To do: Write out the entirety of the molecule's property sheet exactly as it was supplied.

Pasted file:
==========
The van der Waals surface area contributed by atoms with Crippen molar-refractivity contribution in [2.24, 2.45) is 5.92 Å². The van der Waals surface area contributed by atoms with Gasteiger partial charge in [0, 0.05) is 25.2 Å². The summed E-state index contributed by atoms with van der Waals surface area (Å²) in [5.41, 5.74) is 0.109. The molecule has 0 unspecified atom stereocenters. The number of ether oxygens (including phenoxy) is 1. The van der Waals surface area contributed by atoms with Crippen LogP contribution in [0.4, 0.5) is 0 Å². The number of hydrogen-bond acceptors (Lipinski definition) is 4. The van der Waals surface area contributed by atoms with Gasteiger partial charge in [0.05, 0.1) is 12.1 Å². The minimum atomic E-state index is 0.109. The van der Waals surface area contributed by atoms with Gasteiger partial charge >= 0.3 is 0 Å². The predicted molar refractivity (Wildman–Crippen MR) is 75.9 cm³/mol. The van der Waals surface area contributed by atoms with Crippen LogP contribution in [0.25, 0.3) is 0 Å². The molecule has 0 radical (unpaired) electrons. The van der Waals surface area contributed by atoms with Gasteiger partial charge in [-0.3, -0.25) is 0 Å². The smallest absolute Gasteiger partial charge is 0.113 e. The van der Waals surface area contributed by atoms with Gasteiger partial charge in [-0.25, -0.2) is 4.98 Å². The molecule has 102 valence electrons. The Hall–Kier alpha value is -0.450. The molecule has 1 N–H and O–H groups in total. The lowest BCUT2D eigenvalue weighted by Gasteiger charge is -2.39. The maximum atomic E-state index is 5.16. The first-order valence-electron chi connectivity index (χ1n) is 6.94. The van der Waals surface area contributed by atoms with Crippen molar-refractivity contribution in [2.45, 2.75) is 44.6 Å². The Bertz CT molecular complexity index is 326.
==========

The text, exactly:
The van der Waals surface area contributed by atoms with Crippen molar-refractivity contribution in [2.24, 2.45) is 5.92 Å². The van der Waals surface area contributed by atoms with Gasteiger partial charge in [0, 0.05) is 25.2 Å². The summed E-state index contributed by atoms with van der Waals surface area (Å²) in [5.41, 5.74) is 0.109. The molecule has 0 unspecified atom stereocenters. The number of ether oxygens (including phenoxy) is 1. The van der Waals surface area contributed by atoms with Crippen LogP contribution in [0.4, 0.5) is 0 Å². The number of hydrogen-bond acceptors (Lipinski definition) is 4. The van der Waals surface area contributed by atoms with Gasteiger partial charge in [0.05, 0.1) is 12.1 Å². The minimum atomic E-state index is 0.109. The van der Waals surface area contributed by atoms with Gasteiger partial charge >= 0.3 is 0 Å². The predicted molar refractivity (Wildman–Crippen MR) is 75.9 cm³/mol. The van der Waals surface area contributed by atoms with Crippen LogP contribution in [0.25, 0.3) is 0 Å². The molecule has 0 radical (unpaired) electrons. The van der Waals surface area contributed by atoms with Gasteiger partial charge in [-0.3, -0.25) is 0 Å². The smallest absolute Gasteiger partial charge is 0.113 e. The van der Waals surface area contributed by atoms with Gasteiger partial charge in [-0.25, -0.2) is 4.98 Å². The molecule has 102 valence electrons. The Hall–Kier alpha value is -0.450. The molecule has 1 N–H and O–H groups in total. The lowest BCUT2D eigenvalue weighted by Gasteiger charge is -2.39. The maximum atomic E-state index is 5.16. The first-order valence-electron chi connectivity index (χ1n) is 6.94. The van der Waals surface area contributed by atoms with Crippen molar-refractivity contribution in [2.45, 2.75) is 44.6 Å². The Bertz CT molecular complexity index is 326.